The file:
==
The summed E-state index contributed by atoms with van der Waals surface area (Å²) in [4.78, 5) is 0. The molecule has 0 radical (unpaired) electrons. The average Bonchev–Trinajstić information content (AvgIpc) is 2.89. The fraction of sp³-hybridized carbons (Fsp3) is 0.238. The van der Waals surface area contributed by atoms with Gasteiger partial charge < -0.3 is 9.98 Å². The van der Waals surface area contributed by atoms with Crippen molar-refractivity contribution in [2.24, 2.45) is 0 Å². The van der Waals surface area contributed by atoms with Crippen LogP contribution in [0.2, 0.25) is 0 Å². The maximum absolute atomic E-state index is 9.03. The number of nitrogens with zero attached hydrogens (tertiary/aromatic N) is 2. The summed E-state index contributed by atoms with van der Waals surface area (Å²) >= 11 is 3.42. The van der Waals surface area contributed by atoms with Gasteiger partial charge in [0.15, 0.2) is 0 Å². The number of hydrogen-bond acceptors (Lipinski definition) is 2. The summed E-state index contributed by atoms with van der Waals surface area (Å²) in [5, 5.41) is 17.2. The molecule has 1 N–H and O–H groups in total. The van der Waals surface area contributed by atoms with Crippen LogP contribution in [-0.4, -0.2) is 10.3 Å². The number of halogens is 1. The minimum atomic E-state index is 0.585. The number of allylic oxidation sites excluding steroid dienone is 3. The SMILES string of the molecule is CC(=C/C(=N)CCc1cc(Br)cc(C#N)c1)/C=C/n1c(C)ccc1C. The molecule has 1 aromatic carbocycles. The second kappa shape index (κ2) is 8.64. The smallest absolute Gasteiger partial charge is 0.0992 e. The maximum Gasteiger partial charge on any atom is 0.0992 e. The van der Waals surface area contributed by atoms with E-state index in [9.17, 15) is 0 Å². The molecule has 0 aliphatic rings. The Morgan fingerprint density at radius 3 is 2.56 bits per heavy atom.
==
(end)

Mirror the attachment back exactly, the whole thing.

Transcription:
The summed E-state index contributed by atoms with van der Waals surface area (Å²) in [4.78, 5) is 0. The molecule has 0 radical (unpaired) electrons. The average Bonchev–Trinajstić information content (AvgIpc) is 2.89. The fraction of sp³-hybridized carbons (Fsp3) is 0.238. The van der Waals surface area contributed by atoms with Gasteiger partial charge < -0.3 is 9.98 Å². The van der Waals surface area contributed by atoms with Crippen molar-refractivity contribution in [2.24, 2.45) is 0 Å². The van der Waals surface area contributed by atoms with Crippen LogP contribution in [0.2, 0.25) is 0 Å². The maximum absolute atomic E-state index is 9.03. The number of nitrogens with zero attached hydrogens (tertiary/aromatic N) is 2. The summed E-state index contributed by atoms with van der Waals surface area (Å²) >= 11 is 3.42. The van der Waals surface area contributed by atoms with Gasteiger partial charge in [0.15, 0.2) is 0 Å². The number of hydrogen-bond acceptors (Lipinski definition) is 2. The summed E-state index contributed by atoms with van der Waals surface area (Å²) in [5, 5.41) is 17.2. The molecule has 1 N–H and O–H groups in total. The van der Waals surface area contributed by atoms with Crippen LogP contribution in [-0.4, -0.2) is 10.3 Å². The number of halogens is 1. The minimum atomic E-state index is 0.585. The number of allylic oxidation sites excluding steroid dienone is 3. The SMILES string of the molecule is CC(=C/C(=N)CCc1cc(Br)cc(C#N)c1)/C=C/n1c(C)ccc1C. The molecule has 1 aromatic carbocycles. The second kappa shape index (κ2) is 8.64. The smallest absolute Gasteiger partial charge is 0.0992 e. The maximum Gasteiger partial charge on any atom is 0.0992 e. The van der Waals surface area contributed by atoms with E-state index in [9.17, 15) is 0 Å². The molecule has 0 aliphatic rings. The Morgan fingerprint density at radius 3 is 2.56 bits per heavy atom.